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New polls point to a specific kind of problem for Republicans

Mitch McConnell recently boasted, "I think the Republican Party is at an all-time high." There's some pretty striking evidence to the contrary.
The Republican National Committee headquarters, Sept. 9, 2014. (Photo by Chip Somodevilla/Getty)
The Republican National Committee headquarters, Sept. 9, 2014.
The top-line results of the new CBS News poll may look vaguely encouraging for Republicans -- Donald Trump's deficit against Hillary Clinton is modest -- but the closer one looks, the worse things appear for the GOP and its unpopular candidate.

With the presidential primary season now officially at a close, Hillary Clinton (43 percent) holds a six-point lead over Donald Trump (37 percent) - the same margin she led Trump by a month ago. Most of the interviewing for the poll was conducted before the mass shooting in Orlando, Florida Sunday. When former New Mexico Governor and current Libertarian candidate Gary Johnson is added to the contest, he garners 11 percent of the vote, but the margin between Clinton and Trump changes little. With Johnson's name added, Clinton holds a seven-point lead nationally over Donald Trump, 39 percent to 32 percent.

In this case, Clinton's lead matters, but it's Trump's support that probably matters more. In a head-to-head contest, this poll shows him drawing a meager 37% of the vote. The latest polling from Bloomberg Politics and Fox News also showed his support below 40%.
Not to put too fine a point on this, but that's not at all where a presumptive major-party nominee wants to be after wrapping up the primaries and starting the general election. Indeed, in this CBS News poll, it appears Clinton is still struggling to consolidate Democratic support, but she's maintaining a lead because of Trump's limited national appeal.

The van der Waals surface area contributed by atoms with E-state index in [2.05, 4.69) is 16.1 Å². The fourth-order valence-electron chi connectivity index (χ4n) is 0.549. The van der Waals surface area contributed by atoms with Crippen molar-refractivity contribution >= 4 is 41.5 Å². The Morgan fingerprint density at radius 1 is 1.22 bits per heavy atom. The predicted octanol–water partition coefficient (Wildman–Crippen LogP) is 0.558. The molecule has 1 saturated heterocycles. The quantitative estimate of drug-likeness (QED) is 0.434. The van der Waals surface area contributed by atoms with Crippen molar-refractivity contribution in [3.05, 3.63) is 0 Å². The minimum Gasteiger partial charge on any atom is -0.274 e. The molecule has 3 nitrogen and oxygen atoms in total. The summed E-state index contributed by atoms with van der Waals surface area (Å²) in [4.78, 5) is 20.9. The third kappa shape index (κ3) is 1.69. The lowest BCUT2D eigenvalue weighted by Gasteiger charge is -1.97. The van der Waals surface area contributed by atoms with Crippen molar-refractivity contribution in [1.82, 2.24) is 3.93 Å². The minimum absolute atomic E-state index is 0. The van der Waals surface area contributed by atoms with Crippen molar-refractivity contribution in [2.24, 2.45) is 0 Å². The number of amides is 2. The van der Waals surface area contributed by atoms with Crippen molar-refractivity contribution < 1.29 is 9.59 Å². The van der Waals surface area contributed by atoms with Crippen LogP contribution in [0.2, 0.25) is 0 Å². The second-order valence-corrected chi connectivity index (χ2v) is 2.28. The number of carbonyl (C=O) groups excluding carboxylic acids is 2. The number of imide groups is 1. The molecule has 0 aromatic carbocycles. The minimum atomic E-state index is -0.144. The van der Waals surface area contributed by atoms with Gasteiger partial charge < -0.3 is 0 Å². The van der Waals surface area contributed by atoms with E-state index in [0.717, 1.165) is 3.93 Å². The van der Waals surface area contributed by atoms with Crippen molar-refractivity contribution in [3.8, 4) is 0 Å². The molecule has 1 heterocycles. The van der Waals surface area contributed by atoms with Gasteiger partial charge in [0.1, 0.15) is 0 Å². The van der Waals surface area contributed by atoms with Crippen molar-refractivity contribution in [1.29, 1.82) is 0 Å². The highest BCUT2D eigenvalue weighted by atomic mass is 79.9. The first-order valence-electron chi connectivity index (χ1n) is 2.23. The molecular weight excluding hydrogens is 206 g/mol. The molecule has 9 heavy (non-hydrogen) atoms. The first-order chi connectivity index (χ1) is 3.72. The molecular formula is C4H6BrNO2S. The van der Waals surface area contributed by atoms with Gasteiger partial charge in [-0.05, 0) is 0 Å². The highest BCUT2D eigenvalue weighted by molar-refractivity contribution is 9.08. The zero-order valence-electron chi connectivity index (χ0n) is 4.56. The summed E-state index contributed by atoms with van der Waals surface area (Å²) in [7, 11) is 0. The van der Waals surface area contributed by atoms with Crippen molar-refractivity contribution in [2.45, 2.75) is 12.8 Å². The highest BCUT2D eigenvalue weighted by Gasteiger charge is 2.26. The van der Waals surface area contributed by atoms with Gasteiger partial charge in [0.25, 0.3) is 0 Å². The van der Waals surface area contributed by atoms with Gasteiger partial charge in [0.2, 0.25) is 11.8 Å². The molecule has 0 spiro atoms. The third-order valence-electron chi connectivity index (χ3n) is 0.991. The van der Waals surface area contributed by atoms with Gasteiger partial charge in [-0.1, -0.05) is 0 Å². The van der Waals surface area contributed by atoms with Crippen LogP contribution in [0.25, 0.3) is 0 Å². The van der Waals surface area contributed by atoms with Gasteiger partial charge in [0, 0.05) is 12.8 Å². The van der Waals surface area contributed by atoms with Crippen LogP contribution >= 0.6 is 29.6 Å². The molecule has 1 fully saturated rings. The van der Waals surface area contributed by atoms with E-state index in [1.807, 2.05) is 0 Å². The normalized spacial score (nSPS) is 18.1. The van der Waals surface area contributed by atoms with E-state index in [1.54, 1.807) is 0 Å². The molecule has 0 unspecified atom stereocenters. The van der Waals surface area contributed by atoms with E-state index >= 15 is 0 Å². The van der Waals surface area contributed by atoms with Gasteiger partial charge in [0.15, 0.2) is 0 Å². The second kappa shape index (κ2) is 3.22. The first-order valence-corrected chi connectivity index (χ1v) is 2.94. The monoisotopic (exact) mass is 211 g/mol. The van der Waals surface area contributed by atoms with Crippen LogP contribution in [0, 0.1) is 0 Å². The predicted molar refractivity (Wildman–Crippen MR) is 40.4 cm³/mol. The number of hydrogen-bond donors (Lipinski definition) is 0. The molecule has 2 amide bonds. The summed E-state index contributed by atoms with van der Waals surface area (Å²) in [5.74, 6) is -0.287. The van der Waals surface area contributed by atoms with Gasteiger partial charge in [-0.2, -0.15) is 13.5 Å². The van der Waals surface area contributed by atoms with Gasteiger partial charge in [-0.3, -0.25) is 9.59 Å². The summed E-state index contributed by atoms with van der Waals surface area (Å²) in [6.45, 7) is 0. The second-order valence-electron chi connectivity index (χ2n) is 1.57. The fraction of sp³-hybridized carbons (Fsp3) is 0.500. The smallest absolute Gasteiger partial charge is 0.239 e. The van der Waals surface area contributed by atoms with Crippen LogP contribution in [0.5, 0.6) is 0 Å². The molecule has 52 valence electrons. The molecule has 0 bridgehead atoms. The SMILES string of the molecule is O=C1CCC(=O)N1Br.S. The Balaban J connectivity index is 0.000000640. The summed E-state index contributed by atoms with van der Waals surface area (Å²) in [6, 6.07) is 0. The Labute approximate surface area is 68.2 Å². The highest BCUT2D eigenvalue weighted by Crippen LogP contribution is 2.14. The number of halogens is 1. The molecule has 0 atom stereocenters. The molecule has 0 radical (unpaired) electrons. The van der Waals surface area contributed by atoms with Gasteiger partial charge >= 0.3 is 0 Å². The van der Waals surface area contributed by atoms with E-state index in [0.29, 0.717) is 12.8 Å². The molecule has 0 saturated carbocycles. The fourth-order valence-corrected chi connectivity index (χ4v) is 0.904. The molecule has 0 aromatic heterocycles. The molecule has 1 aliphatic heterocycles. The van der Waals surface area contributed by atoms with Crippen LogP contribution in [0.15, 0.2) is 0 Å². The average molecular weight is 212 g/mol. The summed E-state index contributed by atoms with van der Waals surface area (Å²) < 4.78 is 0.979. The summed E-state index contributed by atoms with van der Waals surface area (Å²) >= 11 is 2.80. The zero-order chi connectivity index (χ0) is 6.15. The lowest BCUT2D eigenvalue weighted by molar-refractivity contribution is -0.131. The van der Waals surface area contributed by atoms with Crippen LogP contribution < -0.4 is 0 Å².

National Review added yesterday, "How unusual is it for a presumptive nominee to be polling below 40%? In the last three elections, unheard-of in the polling average, and rare even in individual polls:" In 2012, Mitt Romney "never polled below 41.5%"; John McCain never dipped below 40% in 2008; and in 2004, George W. Bush "never polled below 42.7%."
As of this morning, polling averages put Trump's national support at 38.3%.
The broader question, of course, isn't just what this means for the Republican candidate, but also his party. Bloomberg Politics added this report late yesterday pointing to its latest polling:

Just 32 percent of Americans view the Republican Party favorably as it prepares to formally nominate Donald Trump for president, the latest Bloomberg Politics national poll shows, the lowest level recorded since the poll's inception in September 2009. [...] "This is obviously related to perceptions of Trump," said pollster J. Ann Selzer, who oversaw the survey. "This bleeds out into perceptions of the party and to other GOP politicians."

The same poll showed 49% of the public with a favorable opinion of the Democratic Party.
Senate Majority Leader Mitch McConnell (R-Ky.) told NPR two weeks ago, "I think the Republican Party is at an all-time high."
There's some pretty striking evidence to the contrary.